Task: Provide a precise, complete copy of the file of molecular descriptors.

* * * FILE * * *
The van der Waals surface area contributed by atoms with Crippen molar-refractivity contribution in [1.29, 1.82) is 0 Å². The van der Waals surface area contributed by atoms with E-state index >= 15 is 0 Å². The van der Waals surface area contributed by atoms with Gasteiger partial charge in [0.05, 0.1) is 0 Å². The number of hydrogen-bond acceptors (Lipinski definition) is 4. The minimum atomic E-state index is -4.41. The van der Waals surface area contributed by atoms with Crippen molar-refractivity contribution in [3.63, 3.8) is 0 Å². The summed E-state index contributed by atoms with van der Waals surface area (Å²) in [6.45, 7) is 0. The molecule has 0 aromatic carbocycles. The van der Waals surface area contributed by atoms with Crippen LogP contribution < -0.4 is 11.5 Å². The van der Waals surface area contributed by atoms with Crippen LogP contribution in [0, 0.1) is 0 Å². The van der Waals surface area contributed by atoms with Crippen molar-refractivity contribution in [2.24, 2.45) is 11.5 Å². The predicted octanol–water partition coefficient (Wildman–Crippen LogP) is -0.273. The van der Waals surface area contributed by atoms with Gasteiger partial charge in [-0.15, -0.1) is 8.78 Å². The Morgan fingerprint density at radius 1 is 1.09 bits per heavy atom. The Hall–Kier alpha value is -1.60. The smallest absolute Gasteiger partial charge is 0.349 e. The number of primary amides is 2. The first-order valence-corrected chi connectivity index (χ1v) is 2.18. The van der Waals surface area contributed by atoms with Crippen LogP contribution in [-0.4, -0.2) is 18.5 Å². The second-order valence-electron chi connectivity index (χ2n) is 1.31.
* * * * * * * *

The van der Waals surface area contributed by atoms with Crippen molar-refractivity contribution in [1.29, 1.82) is 0 Å². The van der Waals surface area contributed by atoms with E-state index >= 15 is 0 Å². The van der Waals surface area contributed by atoms with Gasteiger partial charge in [0.05, 0.1) is 0 Å². The number of hydrogen-bond acceptors (Lipinski definition) is 4. The minimum atomic E-state index is -4.41. The van der Waals surface area contributed by atoms with Crippen molar-refractivity contribution in [3.63, 3.8) is 0 Å². The summed E-state index contributed by atoms with van der Waals surface area (Å²) in [6.45, 7) is 0. The molecule has 0 aromatic carbocycles. The van der Waals surface area contributed by atoms with Crippen LogP contribution < -0.4 is 11.5 Å². The van der Waals surface area contributed by atoms with Crippen LogP contribution in [0, 0.1) is 0 Å². The van der Waals surface area contributed by atoms with Crippen molar-refractivity contribution in [2.24, 2.45) is 11.5 Å². The predicted octanol–water partition coefficient (Wildman–Crippen LogP) is -0.273. The van der Waals surface area contributed by atoms with Gasteiger partial charge in [-0.15, -0.1) is 8.78 Å². The Morgan fingerprint density at radius 1 is 1.09 bits per heavy atom. The Hall–Kier alpha value is -1.60. The smallest absolute Gasteiger partial charge is 0.349 e. The number of primary amides is 2. The first-order valence-corrected chi connectivity index (χ1v) is 2.18. The van der Waals surface area contributed by atoms with Crippen LogP contribution in [-0.4, -0.2) is 18.5 Å². The second-order valence-electron chi connectivity index (χ2n) is 1.31.